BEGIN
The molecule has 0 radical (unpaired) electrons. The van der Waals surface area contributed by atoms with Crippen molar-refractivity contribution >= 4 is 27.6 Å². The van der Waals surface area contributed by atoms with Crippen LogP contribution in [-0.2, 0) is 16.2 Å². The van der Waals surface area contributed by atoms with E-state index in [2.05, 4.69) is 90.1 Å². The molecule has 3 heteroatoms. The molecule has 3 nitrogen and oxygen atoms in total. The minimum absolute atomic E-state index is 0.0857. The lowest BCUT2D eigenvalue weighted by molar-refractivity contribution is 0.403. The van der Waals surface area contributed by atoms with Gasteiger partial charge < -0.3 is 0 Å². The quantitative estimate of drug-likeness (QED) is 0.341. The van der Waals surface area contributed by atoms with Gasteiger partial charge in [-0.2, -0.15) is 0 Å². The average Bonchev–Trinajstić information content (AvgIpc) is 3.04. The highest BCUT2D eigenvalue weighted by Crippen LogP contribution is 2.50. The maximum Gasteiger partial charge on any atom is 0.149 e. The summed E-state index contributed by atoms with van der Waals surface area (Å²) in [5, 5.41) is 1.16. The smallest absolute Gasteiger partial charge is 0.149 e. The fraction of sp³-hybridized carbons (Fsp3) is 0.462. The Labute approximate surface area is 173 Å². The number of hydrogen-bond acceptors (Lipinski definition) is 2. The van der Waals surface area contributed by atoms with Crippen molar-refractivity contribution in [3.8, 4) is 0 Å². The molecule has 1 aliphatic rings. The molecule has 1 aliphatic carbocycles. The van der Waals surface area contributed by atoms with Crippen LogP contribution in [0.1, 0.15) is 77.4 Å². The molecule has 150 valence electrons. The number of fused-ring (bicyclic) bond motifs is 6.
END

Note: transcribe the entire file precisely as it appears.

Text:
The molecule has 0 radical (unpaired) electrons. The van der Waals surface area contributed by atoms with Crippen molar-refractivity contribution >= 4 is 27.6 Å². The van der Waals surface area contributed by atoms with Crippen LogP contribution in [-0.2, 0) is 16.2 Å². The van der Waals surface area contributed by atoms with E-state index in [2.05, 4.69) is 90.1 Å². The molecule has 3 heteroatoms. The molecule has 3 nitrogen and oxygen atoms in total. The minimum absolute atomic E-state index is 0.0857. The lowest BCUT2D eigenvalue weighted by molar-refractivity contribution is 0.403. The van der Waals surface area contributed by atoms with Gasteiger partial charge < -0.3 is 0 Å². The quantitative estimate of drug-likeness (QED) is 0.341. The van der Waals surface area contributed by atoms with Gasteiger partial charge in [-0.2, -0.15) is 0 Å². The average Bonchev–Trinajstić information content (AvgIpc) is 3.04. The highest BCUT2D eigenvalue weighted by Crippen LogP contribution is 2.50. The maximum Gasteiger partial charge on any atom is 0.149 e. The summed E-state index contributed by atoms with van der Waals surface area (Å²) in [5, 5.41) is 1.16. The smallest absolute Gasteiger partial charge is 0.149 e. The fraction of sp³-hybridized carbons (Fsp3) is 0.462. The Labute approximate surface area is 173 Å². The number of hydrogen-bond acceptors (Lipinski definition) is 2. The van der Waals surface area contributed by atoms with Crippen molar-refractivity contribution in [3.8, 4) is 0 Å². The molecule has 1 aliphatic rings. The molecule has 1 aliphatic carbocycles. The van der Waals surface area contributed by atoms with Crippen LogP contribution in [0.1, 0.15) is 77.4 Å². The molecule has 150 valence electrons. The number of fused-ring (bicyclic) bond motifs is 6.